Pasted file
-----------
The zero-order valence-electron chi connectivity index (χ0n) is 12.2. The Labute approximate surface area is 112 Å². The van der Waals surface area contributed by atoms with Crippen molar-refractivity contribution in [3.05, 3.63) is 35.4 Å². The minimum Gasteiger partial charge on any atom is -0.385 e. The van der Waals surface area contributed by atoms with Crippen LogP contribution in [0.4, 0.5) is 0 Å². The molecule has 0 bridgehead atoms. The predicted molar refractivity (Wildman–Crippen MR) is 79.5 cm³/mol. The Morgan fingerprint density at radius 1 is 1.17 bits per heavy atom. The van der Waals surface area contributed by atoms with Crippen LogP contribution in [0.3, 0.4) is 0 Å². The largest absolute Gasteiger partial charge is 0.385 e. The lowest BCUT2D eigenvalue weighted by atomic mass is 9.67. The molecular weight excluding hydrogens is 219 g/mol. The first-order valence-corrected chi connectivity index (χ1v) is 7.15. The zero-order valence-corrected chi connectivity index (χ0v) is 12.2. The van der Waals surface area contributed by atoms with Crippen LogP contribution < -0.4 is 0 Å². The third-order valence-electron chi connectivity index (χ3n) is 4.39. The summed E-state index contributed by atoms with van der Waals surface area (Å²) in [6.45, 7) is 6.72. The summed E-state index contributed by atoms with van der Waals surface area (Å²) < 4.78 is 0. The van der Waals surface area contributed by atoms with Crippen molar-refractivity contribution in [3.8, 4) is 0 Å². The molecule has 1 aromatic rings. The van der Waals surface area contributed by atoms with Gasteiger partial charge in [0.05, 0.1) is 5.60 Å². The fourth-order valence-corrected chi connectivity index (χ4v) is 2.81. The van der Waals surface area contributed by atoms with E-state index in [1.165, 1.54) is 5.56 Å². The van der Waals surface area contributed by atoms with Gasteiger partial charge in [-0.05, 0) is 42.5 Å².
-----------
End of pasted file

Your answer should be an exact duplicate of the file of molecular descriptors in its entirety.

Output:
The zero-order valence-electron chi connectivity index (χ0n) is 12.2. The Labute approximate surface area is 112 Å². The van der Waals surface area contributed by atoms with Crippen molar-refractivity contribution in [3.05, 3.63) is 35.4 Å². The minimum Gasteiger partial charge on any atom is -0.385 e. The van der Waals surface area contributed by atoms with Crippen LogP contribution in [0.4, 0.5) is 0 Å². The molecule has 0 bridgehead atoms. The predicted molar refractivity (Wildman–Crippen MR) is 79.5 cm³/mol. The Morgan fingerprint density at radius 1 is 1.17 bits per heavy atom. The van der Waals surface area contributed by atoms with Crippen LogP contribution in [0.3, 0.4) is 0 Å². The largest absolute Gasteiger partial charge is 0.385 e. The lowest BCUT2D eigenvalue weighted by atomic mass is 9.67. The molecular weight excluding hydrogens is 219 g/mol. The first-order valence-corrected chi connectivity index (χ1v) is 7.15. The zero-order valence-corrected chi connectivity index (χ0v) is 12.2. The van der Waals surface area contributed by atoms with Crippen LogP contribution < -0.4 is 0 Å². The third-order valence-electron chi connectivity index (χ3n) is 4.39. The summed E-state index contributed by atoms with van der Waals surface area (Å²) in [6.45, 7) is 6.72. The summed E-state index contributed by atoms with van der Waals surface area (Å²) < 4.78 is 0. The van der Waals surface area contributed by atoms with Crippen molar-refractivity contribution in [3.8, 4) is 0 Å². The molecule has 1 aromatic rings. The van der Waals surface area contributed by atoms with Gasteiger partial charge in [0.05, 0.1) is 5.60 Å². The fourth-order valence-corrected chi connectivity index (χ4v) is 2.81. The van der Waals surface area contributed by atoms with E-state index in [1.165, 1.54) is 5.56 Å². The van der Waals surface area contributed by atoms with Gasteiger partial charge in [-0.05, 0) is 42.5 Å².